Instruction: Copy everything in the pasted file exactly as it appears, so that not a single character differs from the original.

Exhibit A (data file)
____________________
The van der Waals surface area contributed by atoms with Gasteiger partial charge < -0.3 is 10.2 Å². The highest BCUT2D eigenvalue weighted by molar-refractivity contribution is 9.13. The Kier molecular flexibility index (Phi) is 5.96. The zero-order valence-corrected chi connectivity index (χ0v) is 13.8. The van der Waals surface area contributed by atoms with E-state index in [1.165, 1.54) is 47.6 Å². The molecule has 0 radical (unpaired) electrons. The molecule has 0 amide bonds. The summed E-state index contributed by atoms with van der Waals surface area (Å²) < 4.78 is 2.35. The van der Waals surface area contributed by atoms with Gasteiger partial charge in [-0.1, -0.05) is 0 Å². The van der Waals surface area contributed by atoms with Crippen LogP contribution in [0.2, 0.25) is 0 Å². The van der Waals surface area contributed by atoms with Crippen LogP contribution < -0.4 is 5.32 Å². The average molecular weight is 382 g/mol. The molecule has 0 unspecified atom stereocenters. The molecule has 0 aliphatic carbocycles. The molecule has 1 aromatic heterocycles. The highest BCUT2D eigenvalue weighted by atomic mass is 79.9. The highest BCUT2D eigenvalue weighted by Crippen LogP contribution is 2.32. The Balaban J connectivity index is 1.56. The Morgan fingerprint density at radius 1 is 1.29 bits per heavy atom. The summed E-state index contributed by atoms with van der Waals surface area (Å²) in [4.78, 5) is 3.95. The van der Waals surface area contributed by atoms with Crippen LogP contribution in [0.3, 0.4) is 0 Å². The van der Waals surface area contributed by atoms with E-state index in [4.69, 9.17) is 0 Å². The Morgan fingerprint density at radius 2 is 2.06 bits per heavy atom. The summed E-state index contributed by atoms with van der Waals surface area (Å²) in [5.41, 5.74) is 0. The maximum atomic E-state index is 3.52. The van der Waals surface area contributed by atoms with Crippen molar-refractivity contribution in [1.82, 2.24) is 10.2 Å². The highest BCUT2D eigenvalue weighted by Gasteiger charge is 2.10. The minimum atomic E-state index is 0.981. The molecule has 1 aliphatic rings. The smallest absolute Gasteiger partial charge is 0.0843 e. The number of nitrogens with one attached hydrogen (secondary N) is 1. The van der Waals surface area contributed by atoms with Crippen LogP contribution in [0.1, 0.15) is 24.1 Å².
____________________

The van der Waals surface area contributed by atoms with Gasteiger partial charge < -0.3 is 10.2 Å². The highest BCUT2D eigenvalue weighted by molar-refractivity contribution is 9.13. The Kier molecular flexibility index (Phi) is 5.96. The zero-order valence-corrected chi connectivity index (χ0v) is 13.8. The van der Waals surface area contributed by atoms with E-state index in [1.165, 1.54) is 47.6 Å². The molecule has 0 radical (unpaired) electrons. The molecule has 0 amide bonds. The summed E-state index contributed by atoms with van der Waals surface area (Å²) < 4.78 is 2.35. The van der Waals surface area contributed by atoms with Gasteiger partial charge in [-0.1, -0.05) is 0 Å². The van der Waals surface area contributed by atoms with Crippen LogP contribution in [0.2, 0.25) is 0 Å². The van der Waals surface area contributed by atoms with Crippen LogP contribution < -0.4 is 5.32 Å². The average molecular weight is 382 g/mol. The molecule has 0 unspecified atom stereocenters. The molecule has 0 aliphatic carbocycles. The molecule has 1 aromatic heterocycles. The highest BCUT2D eigenvalue weighted by atomic mass is 79.9. The highest BCUT2D eigenvalue weighted by Crippen LogP contribution is 2.32. The Balaban J connectivity index is 1.56. The Morgan fingerprint density at radius 1 is 1.29 bits per heavy atom. The summed E-state index contributed by atoms with van der Waals surface area (Å²) in [4.78, 5) is 3.95. The van der Waals surface area contributed by atoms with Crippen LogP contribution in [0.3, 0.4) is 0 Å². The van der Waals surface area contributed by atoms with E-state index in [4.69, 9.17) is 0 Å². The Morgan fingerprint density at radius 2 is 2.06 bits per heavy atom. The summed E-state index contributed by atoms with van der Waals surface area (Å²) in [5.41, 5.74) is 0. The maximum atomic E-state index is 3.52. The van der Waals surface area contributed by atoms with Crippen molar-refractivity contribution in [1.82, 2.24) is 10.2 Å². The highest BCUT2D eigenvalue weighted by Gasteiger charge is 2.10. The minimum atomic E-state index is 0.981. The molecule has 1 aliphatic rings. The smallest absolute Gasteiger partial charge is 0.0843 e. The number of nitrogens with one attached hydrogen (secondary N) is 1. The van der Waals surface area contributed by atoms with Crippen LogP contribution in [0.1, 0.15) is 24.1 Å².